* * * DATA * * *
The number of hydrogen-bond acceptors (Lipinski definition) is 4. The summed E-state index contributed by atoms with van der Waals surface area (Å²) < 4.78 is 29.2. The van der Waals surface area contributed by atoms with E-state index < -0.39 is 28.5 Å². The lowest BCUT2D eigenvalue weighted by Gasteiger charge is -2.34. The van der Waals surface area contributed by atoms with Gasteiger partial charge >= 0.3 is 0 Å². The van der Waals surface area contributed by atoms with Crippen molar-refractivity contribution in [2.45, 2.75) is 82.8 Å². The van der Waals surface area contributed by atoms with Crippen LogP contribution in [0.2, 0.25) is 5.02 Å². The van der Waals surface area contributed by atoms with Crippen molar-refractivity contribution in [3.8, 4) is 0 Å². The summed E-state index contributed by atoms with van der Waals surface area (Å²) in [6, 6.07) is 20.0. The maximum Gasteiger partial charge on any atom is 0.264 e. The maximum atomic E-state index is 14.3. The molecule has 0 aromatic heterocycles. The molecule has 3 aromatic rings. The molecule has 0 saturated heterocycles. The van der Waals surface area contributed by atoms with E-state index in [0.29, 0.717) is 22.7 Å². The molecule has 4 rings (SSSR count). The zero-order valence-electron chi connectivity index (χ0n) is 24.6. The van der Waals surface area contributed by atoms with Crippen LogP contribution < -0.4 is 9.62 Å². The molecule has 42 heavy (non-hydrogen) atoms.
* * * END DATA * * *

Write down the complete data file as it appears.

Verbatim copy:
The number of hydrogen-bond acceptors (Lipinski definition) is 4. The summed E-state index contributed by atoms with van der Waals surface area (Å²) < 4.78 is 29.2. The van der Waals surface area contributed by atoms with E-state index < -0.39 is 28.5 Å². The lowest BCUT2D eigenvalue weighted by Gasteiger charge is -2.34. The van der Waals surface area contributed by atoms with Gasteiger partial charge >= 0.3 is 0 Å². The van der Waals surface area contributed by atoms with Crippen molar-refractivity contribution in [2.45, 2.75) is 82.8 Å². The van der Waals surface area contributed by atoms with Crippen LogP contribution in [0.2, 0.25) is 5.02 Å². The van der Waals surface area contributed by atoms with Crippen molar-refractivity contribution in [3.8, 4) is 0 Å². The summed E-state index contributed by atoms with van der Waals surface area (Å²) in [6, 6.07) is 20.0. The maximum Gasteiger partial charge on any atom is 0.264 e. The maximum atomic E-state index is 14.3. The molecule has 0 aromatic heterocycles. The molecule has 3 aromatic rings. The molecule has 0 saturated heterocycles. The van der Waals surface area contributed by atoms with E-state index in [0.29, 0.717) is 22.7 Å². The molecule has 4 rings (SSSR count). The zero-order valence-electron chi connectivity index (χ0n) is 24.6. The van der Waals surface area contributed by atoms with Crippen LogP contribution < -0.4 is 9.62 Å². The molecule has 42 heavy (non-hydrogen) atoms.